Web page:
Under § 16-18.5-105 (3) Whenever a defendant fails to make a payment of restitution within seven days after the date that the payment is due pursuant to a payment schedule established pursuant to this article, in addition to any other remedy, some of the actions the collections investigator may do include:

(a) Conduct an additional financial investigation of the defendant as described in section 16-18.5-104 (3);
​b) Issue an attachment of earnings requiring that a certain portion of a defendant's earnings, not to exceed fifty percent, be withheld and applied to any unpaid restitution, if such an attachment does not adversely impact the defendant's ability to comply with other orders of the court. An attachment of earnings under this paragraph (b) may be modified to a lesser or greater amount based upon changes in a defendant's circumstances as long as the amount withheld does not exceed fifty percent and may be suspended or cancelled at the court's discretion. An attachment of earnings issued pursuant to this paragraph (b) shall be enforceable in the same manner as a garnishment in a civil action. For purposes of this section, "earnings" shall have the same meaning as set forth for any type of garnishment in section 13-54.5-101, C.R.S., and shall include profits.

(c) Request that the clerk of the court issue a writ of execution, writ of attachment, or other civil process to collect upon a judgment pursuant to article 52 of title 13, C.R.S.;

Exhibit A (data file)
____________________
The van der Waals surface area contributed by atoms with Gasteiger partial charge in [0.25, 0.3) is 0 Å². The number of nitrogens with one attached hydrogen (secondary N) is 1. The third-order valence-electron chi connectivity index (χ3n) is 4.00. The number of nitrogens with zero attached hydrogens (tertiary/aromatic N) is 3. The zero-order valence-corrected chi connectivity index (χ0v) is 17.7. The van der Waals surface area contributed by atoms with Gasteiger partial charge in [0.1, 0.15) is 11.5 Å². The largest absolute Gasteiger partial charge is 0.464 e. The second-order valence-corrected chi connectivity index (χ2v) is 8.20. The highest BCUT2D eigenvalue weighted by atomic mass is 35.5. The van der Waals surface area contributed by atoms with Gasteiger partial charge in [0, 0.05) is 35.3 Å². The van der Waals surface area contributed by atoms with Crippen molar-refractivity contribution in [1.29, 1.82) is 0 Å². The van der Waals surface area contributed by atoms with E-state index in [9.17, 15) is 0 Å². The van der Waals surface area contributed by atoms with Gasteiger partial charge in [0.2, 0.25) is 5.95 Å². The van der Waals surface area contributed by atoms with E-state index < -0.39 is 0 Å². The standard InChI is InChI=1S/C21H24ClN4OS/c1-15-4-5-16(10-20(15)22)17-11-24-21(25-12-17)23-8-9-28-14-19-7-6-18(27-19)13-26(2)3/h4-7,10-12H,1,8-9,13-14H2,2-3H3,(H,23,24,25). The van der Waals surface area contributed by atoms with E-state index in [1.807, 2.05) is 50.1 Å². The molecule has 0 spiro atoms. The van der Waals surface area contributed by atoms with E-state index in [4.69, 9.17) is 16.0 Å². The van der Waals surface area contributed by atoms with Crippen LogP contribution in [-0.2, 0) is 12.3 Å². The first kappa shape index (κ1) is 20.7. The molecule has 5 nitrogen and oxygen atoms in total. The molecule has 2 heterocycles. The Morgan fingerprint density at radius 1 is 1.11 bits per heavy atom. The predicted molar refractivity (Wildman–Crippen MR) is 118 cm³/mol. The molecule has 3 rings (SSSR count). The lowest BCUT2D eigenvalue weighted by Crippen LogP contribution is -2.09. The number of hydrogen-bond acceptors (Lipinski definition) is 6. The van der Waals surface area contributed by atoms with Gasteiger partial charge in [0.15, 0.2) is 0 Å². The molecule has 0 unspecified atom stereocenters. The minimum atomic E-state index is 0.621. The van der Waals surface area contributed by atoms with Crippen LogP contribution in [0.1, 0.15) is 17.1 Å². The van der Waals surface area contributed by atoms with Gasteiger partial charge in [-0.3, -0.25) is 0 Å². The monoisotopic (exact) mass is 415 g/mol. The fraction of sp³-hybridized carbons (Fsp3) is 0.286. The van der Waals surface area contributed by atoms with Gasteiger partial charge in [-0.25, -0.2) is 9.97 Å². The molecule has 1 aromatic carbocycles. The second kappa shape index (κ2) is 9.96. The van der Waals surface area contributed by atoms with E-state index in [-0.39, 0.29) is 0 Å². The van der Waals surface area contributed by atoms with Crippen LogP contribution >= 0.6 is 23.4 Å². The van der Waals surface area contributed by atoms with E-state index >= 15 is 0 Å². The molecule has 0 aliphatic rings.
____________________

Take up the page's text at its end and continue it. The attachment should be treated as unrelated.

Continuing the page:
(d) Request that the court issue a notice to show cause requiring the defendant to appear before the court and show cause why the required payment or payments were not made. Upon a finding of the defendant's failure to pay, unless the defendant establishes that he or she was unable to make the payments, the court may:

(I) Revoke probation and impose any other sentence permitted by law;

(II) Order that the defendant be confined to jail with a recommendation that the defendant participate in a work release program;

(III) Extend the period of probation; or

(IV) Find the defendant in contempt of court and impose any authorized penalties for such action.

(e) (I) Employ any method available to collect state receivables, including the assignment of the defendant's accounts to a third party that has an agreement with the judicial department under this paragraph (e).

(II) The judicial department may enter into agreements with third parties for collection-related services. Any fees or costs of the third parties shall be added to the amount of restitution owed by the defendant, but such fees and costs shall not exceed twenty-five percent of the amount collected.





MCCLUSKEY LAW OFFICE is a criminal defense law office dedicated to protecting the rights of individuals charged with crimes.  M. E. McCluskey, Esq. is available to represent clients charged with  FELONIES and or MISDEMEANORS in Arvada, Aurora, Bennett, Beyers, Boulder, Breckenridge, Brighton, Broomfield, Castle Rock, Centennial, Cherry Creek, Denver, Edgewater, Engelwood, Federal Heights, Fort Collins, Fort Lupton, Fort Morgan Greeley, Greenwood Village, Frederick, Highlands Ranch, Kiowa, Lakewood, Lakeside, Littleton, Lochbuie, Lodo, Longmont, Louisville, Loveland, Northglenn, Parker, Platteville, Sheridan, Strasburg, Thornton, Telluride, Vail, Watkins, Westminster, Wheat Ridge, Windsor, Front Range communities and ADAMS, ARAPAHOE, BOULDER, BROOMFIELD, CLEAR CREEK, DENVER, DOUGLAS, EL PASO, GILPIN, JEFFERSON, LARIMER, and WELD counties.

CHARGED WITH CRIME?  CALL TODAY TO SPEAK TO AN ATTORNEY 303-698-1603
MCCLUSKEY LAW ​ OFFICE

​CRIMINAL DEFENSE 303-698-1603